The internet has been a double edged sword for the hobby. On one hand it has helped bring together a lot of people with similar interests from all across the United States and even the world. People who otherwise would have never met can now go to numerous web sites and converse about a hobby we all have a passion for, show our latest finds off for others to see, and to see artifacts from other parts of the country we probably never would have seen if not for the internet.

Arrowhead in Field

Just like this interview, if not for the internet we never would have met and I wouldn’t be doing this interview and sharing my interest with other people. On the other hand it has hurt the hobby with sites like eBay that flood the market with fakes. It has also given access to thieves who surf the web looking for collections so they can do their best to steal them. So I guess you can say it has been good and bad for the hobby, but in my mind more good then bad.

Tell us what makes a site prime for hunting prehistoric Indian artifacts.

Indian Fish Hook A lot of different things go into finding a good site for looking for artifacts. Most sites are located near a water source of some kind whether it be a river, creek, spring, or lake. They had to have fresh water for cooking, drinking, and bathing plus the abundance of fish and game that would be available.

It has been my experience over the years that the best sites are usually located at the confluence of a river and stream on a high ridge above the flood plain. You may find a few scattered artifacts in the bottoms where it floods but for the most part the best hunting is on the high ridges where the camps would be. Finding these good sites can be hit and miss. You may see a spot that looks like it would be a prime candidate for finding artifacts only to walk it and find nothing while another site not far away will yield tons of artifacts.

What are some misconceptions people have regarding the hobby of hunting and collecting prehistoric Indian artifacts the people who left them behind?

A lot of novices think of “Cowboys and Indians” when they see Indian artifacts. I have had a number of people ask me what tribe something came from and I have to explain that most of what we find is prehistoric and has no association with any of the known tribes. They don’t realize that these people were in this country 10,000 to 15,000 years ago and only think about the Indians that are depicted on TV and in movies that roamed the plains and were put into reservations.

Notched Arrowhead Others think that we are grave robbers and that we go out and dig up mounds and cemeteries to get our artifacts. They don’t realize that you can go out and walk a plowed field after a hard rain and pick artifacts up off the surface of the ground. Very little of my collection has been found by digging and even then I was only digging in middens and trash pits, not mounds or graves. Digging is too much like work and unless you get into a prime spot you can find a lot more by surface hunting.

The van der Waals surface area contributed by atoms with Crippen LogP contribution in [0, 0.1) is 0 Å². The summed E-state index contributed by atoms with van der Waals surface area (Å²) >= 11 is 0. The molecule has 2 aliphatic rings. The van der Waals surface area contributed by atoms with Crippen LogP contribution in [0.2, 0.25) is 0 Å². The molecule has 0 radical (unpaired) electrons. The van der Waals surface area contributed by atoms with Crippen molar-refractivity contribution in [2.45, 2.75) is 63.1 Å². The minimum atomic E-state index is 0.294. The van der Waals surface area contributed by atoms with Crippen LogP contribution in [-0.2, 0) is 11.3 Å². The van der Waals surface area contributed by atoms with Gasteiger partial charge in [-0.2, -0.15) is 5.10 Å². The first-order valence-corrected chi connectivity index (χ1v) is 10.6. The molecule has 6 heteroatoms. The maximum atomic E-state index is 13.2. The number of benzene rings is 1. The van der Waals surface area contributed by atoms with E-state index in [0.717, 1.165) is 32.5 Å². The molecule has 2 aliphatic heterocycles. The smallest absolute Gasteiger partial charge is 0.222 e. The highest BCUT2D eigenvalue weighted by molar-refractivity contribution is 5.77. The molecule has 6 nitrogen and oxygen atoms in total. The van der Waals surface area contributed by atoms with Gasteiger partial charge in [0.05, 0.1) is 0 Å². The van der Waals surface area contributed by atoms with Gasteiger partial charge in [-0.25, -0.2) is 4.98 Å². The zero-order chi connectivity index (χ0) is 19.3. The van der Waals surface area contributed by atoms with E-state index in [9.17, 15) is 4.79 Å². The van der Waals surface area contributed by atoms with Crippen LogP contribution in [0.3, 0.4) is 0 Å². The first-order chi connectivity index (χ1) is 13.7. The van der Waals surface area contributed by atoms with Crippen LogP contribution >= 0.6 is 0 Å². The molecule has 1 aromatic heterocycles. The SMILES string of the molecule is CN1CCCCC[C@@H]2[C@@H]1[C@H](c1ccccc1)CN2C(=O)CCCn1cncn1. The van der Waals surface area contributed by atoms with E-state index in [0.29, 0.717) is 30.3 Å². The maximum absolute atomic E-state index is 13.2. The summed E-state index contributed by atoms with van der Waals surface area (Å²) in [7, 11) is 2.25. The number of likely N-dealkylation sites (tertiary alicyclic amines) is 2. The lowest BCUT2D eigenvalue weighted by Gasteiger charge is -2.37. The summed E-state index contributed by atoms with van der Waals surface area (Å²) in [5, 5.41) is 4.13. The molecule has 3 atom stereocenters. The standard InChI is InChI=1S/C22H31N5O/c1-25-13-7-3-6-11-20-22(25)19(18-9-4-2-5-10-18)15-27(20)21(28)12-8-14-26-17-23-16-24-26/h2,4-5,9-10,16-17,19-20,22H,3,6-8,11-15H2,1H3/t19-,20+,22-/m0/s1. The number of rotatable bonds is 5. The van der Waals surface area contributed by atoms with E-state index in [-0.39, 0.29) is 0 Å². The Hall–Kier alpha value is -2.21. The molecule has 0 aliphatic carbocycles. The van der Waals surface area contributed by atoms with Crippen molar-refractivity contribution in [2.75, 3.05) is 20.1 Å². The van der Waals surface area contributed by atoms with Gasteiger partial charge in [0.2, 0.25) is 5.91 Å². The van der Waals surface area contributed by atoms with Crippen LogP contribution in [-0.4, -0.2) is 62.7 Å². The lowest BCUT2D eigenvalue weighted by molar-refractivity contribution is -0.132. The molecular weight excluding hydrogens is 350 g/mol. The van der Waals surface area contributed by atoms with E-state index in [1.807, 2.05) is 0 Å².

What suggestions do you have for someone who would like to start hunting prehistoric Indian artifacts?

If a person is really serious about trying to find Indian artifacts it’s not that hard finding out info on where to get started. You can go to your local library and research your area for Indian sites, camps, and mounds. Any plowed fields in those areas should produce artifacts. You can also ask around and see if anyone in your area is already pursuing this hobby and see if they will give you a few pointers. Grooved Axe Indian One of the best ways I have found of finding new sites is by hopping in the car and driving out in the country looking for plowed fields and then stopping at the farm and asking the farmers if they ever found any artifacts in their fields. You would be surprised how many will say that they have.

Once you find a spot that has produced artifacts you can try to get permission from the farmer to hunt his fields and give it a try. That is one thing I can’t stress enough. Always obtain permission first before going on someones property. It’s not like it was 20 or 30 years ago when you could just walk out into a farmers field and they knew what you were doing and didn’t say much. Nowadays everyone is suspicious of just what you might be doing and some farmers will shoot first and ask questions later, so always get permission first. Arrowhead Frame Once you get permission look the area over and pick a spot on high ground near a water source and hit it first. Look for flint chips, pieces of bone, shell, or pottery and if you find these concentrated in one spot then you may have found a site and start hunting it a row at a time.

Try not to wander through the field willy-nilly because you will miss a lot of things. Try to hunt it a row at a time going back and forth about 5 to 10 feet apart on each pass. When you first start out you are going to want to check every piece of flint or rock you spy to see if it is anything. Once you get accustomed to what you are looking for you will know just what to pick up and what to leave alone.

Also, something that will really help you out and keep your back from getting sore from bending over all day is to get yourself a long stick, preferably an old broom handle, and put a nail in the end of it to flip out pieces you see. This also makes a good walking stick and will come in handy if a dog tries to get a little aggressive you can bop him on the nose and send him on his way.

I hope this interview helps peak an interest in this hobby in a few people and they learned a few things about collecting Indian artifacts. Maybe we’ll see each other in a field somewhere or meet at a show, but until then "Happy Hunting" everyone.

Thank you Steve for being so generous with your time.

With practice, Steve's tips for finding prehistoric Indian artifacts will be productive anywhere in the country.

All of the photos on this page are from Steve's collection. Make sure you click on the following link to see his entire collection.